Exploring the B

By: Russell Lawless

We will be exploring the patterns of the quadratic equation. The reason we are not focusing on the roots of the quadratic equation is because that is what most people like to find and use with this type of equation. We know that the quadratic function is

y = ax2 + bx + c

Many of us have explored this function in the xy plane, but this exploration will be for exploring in the xb plane. However, with the technology that I am using I will be substituting my b parameter for y. This will keep everything moving in a more flowing manner. So my equation will be ax2 + yx + c.

So let's focus on the graph of x2 + yx + 1 = 0. We see that we get a hyperbola.

Let's look at multiple graphs of a varying c where 0 ≤ c ≤ 4.

You can see that when c is equal to 0 that it creates an asymptote here for the hyperbolas. It appears that asymptotes are located at the y-axis and x = -y. It seems when c is positive that the graph will be on the top and bottom the the X that is formed from the two asymptotes.

Now let's look at multiple graphs of a varying c where -4 ≤ c ≤ 0.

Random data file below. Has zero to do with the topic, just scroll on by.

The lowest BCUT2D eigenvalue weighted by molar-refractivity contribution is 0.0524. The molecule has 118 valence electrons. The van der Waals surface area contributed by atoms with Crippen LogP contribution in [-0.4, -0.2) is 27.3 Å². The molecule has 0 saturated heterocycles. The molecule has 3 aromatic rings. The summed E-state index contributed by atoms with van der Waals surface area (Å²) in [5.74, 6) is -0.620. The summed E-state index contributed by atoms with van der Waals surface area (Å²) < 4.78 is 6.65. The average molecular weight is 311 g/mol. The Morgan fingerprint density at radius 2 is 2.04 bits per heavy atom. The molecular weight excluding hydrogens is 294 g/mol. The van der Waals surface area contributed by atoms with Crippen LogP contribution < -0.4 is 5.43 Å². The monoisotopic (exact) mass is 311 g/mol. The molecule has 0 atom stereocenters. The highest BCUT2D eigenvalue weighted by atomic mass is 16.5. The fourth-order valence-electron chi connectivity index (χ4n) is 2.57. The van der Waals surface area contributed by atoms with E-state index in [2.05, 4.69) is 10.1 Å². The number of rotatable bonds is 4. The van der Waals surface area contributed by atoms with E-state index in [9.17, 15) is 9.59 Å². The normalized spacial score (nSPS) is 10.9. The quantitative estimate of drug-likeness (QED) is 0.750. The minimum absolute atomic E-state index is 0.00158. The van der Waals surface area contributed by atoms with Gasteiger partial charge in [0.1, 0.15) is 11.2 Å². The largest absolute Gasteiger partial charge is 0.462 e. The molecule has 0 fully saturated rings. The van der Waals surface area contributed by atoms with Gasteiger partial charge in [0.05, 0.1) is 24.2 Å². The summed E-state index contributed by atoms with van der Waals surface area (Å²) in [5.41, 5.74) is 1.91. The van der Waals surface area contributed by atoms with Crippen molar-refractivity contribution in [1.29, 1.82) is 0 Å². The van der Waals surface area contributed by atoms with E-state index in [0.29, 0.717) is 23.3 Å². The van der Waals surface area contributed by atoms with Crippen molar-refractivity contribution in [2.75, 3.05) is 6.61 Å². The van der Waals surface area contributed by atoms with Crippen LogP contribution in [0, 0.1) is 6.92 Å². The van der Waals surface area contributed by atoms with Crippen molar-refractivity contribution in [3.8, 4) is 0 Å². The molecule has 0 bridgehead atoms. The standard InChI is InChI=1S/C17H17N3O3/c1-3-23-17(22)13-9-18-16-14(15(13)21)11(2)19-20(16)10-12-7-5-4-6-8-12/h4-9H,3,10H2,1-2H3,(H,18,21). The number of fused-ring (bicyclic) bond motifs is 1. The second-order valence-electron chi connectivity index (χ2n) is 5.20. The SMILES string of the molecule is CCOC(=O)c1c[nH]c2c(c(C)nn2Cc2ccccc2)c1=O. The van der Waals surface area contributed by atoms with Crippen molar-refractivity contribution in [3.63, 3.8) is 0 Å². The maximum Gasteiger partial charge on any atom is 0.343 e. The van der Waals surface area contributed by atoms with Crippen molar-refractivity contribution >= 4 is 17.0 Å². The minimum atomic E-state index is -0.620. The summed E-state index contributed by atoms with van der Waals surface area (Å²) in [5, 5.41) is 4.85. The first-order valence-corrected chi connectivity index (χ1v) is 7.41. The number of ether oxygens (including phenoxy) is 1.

Again we see that when c is equal to 0 that the asymptote is formed. It appears that these sets of graphs have the same asymptotes as before. It seems that when c is negative it goes on the left and right side of X that is formed by the two asymptotes.

Put it all together!

In all cases, except when c is 0, a hyperbola is formed. When c is 0, we have a linear equation, x = -y, that is formed.

Here we want to look at what happens at different values of y (remember that y represents b in our quadratic equation).

For interpretation of this graph wherever there is a parallel line to the x-axis (all new equations), if it intersects the curve in the xy (xb) plane then the intersection of these points will correspond to the solutions of the original equation for the specific value of y (which is b). So if we are looking at all possible values of y (b), we want to figure out the "pattern" of the amount of solutions depending on the value of y. For this last part we will change our y back to a b so that we understand the final conclusion. So we can see that when -2 < b < 2 there are no real solutions, when b = -2 (will be a positive solution) or b = 2 (will be a negative solution) there is one real solution, and when b > 2 (will be negative solutions) or b < -2 (will be positive solutions) there are two real solutions.